Microsoft Office macros, PowerShell and more are still proving to be popular with cyber criminals distributing attacks via phishing emails, warn researchers after analyzing billions of attacks.
Creating malicious Office macros is still the most common attack technique deployed by cyber criminals looking to compromise PCs after they've tricked victims into opening phishing emails.
Phishing emails are the first stage in the attack for the majority of cyber intrusions, with cyber criminals using psychological tricks to convince potential victims to open and interact with malicious messages.
These can include creating emails that claim to come from well-known brands, fake invoices, or even messages that claim to come from your boss.
There are number of methods that cyber criminals can exploit in order to use phishing emails to gain the access they require and, according to researchers at cybersecurity company Proofpoint, Office macros are the most common means of achieving this.
Macros are a function of Microsoft Office that allow users to enable automated commands to help run tasks. However, the feature is also abused by cyber criminals. As macros are often enabled by default to run commands, these can be used to execute malicious code – and thus provide cyber criminals with a sneaky way to gain control of a PC.
Many of these campaigns will use social engineering to encourage the victim to enable macros by claiming the functionality is needed in order to view a Microsoft Word or Microsoft Excel attachment. It's proving a successful method of attack for cyber criminals, with Office macros accounting for almost one in 10 attacks by volume.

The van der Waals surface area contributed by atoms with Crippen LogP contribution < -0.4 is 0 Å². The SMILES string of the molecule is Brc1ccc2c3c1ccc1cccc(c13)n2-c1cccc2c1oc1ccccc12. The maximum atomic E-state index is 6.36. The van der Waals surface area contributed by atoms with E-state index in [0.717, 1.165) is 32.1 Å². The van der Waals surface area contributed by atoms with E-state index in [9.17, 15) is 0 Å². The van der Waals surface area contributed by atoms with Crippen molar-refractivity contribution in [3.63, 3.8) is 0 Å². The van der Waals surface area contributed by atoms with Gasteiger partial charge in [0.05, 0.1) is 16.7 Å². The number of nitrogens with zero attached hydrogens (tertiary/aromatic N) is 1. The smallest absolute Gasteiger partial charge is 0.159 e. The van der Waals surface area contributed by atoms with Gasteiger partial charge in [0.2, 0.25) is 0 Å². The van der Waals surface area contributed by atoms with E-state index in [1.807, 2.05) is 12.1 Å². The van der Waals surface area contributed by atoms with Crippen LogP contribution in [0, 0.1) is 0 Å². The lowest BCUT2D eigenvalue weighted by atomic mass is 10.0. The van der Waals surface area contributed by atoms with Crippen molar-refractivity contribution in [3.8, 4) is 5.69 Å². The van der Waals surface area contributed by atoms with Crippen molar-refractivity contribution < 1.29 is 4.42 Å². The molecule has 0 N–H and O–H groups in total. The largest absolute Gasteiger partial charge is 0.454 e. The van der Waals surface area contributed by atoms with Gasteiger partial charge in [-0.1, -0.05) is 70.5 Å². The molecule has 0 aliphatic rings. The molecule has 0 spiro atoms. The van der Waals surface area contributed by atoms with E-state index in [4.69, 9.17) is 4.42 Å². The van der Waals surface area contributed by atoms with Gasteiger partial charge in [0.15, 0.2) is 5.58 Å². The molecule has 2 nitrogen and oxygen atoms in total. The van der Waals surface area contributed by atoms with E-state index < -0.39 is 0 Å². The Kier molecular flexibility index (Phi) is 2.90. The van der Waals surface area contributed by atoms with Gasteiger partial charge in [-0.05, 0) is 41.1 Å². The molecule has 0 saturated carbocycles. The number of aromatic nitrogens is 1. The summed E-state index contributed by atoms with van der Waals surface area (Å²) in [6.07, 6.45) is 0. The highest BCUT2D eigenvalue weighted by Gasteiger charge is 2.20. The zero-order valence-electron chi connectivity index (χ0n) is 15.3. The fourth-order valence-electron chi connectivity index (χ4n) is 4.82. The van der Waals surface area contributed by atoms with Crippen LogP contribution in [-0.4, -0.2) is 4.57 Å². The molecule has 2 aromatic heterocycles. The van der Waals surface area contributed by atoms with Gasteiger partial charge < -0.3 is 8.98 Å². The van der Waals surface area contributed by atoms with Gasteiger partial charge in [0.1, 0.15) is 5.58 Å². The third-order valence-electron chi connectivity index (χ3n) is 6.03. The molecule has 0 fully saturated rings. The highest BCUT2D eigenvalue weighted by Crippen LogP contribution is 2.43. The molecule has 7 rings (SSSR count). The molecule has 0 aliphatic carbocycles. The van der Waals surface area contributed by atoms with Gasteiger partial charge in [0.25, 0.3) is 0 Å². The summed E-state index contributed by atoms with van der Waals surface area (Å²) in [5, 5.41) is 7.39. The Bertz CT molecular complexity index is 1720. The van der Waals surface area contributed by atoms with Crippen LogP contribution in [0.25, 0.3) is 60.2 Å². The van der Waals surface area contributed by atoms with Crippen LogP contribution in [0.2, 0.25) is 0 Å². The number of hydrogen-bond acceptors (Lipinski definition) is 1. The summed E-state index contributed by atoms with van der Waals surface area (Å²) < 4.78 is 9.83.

But Office macros are far from the only attack technique that cyber criminals are commonly adopting in order to make hacking campaigns as successful as possible.
Sandbox evasion is the second most common attack technique used by criminals distributing phishing emails.
This is when the developers of malware build-in threat detection that stops the malware from running – effectively hiding it – if there's a suspicion that the malware is running on a virtual machine or sinkhole set up by security researchers. The aim is to stop analysts from being able to examine the attack – and, therefore, being able to protect other systems against it.
PowerShell is also still regularly abused by attackers as a means of gaining access to networks after getting an initial foothold following a phishing email. Unlike attacks involving macros, these often rely on sending the victim to click a link with code to execute PowerShell. The attacks are often difficult to detect because they're using a legitimate Windows function, which is why PowerShell remains popular with attackers.
Other common attack techniques used to make phishing emails more successful include redirecting users to websites laced with malicious HTML code that will drop malware onto the victim's PC when they visit, while attackers are also known to simply hijack email threads, exploiting how victims will trust a known contact and abusing that trust for malicious purposes, such as sending malware or requesting login credentials.
The data on the most common attack techniques has been drawn from campaigns targeting Proofpoint customers and the analysis of billions of emails.
"Train users to spot and report malicious email. Regular training and simulated attacks can stop many attacks and help identify people who are especially vulnerable.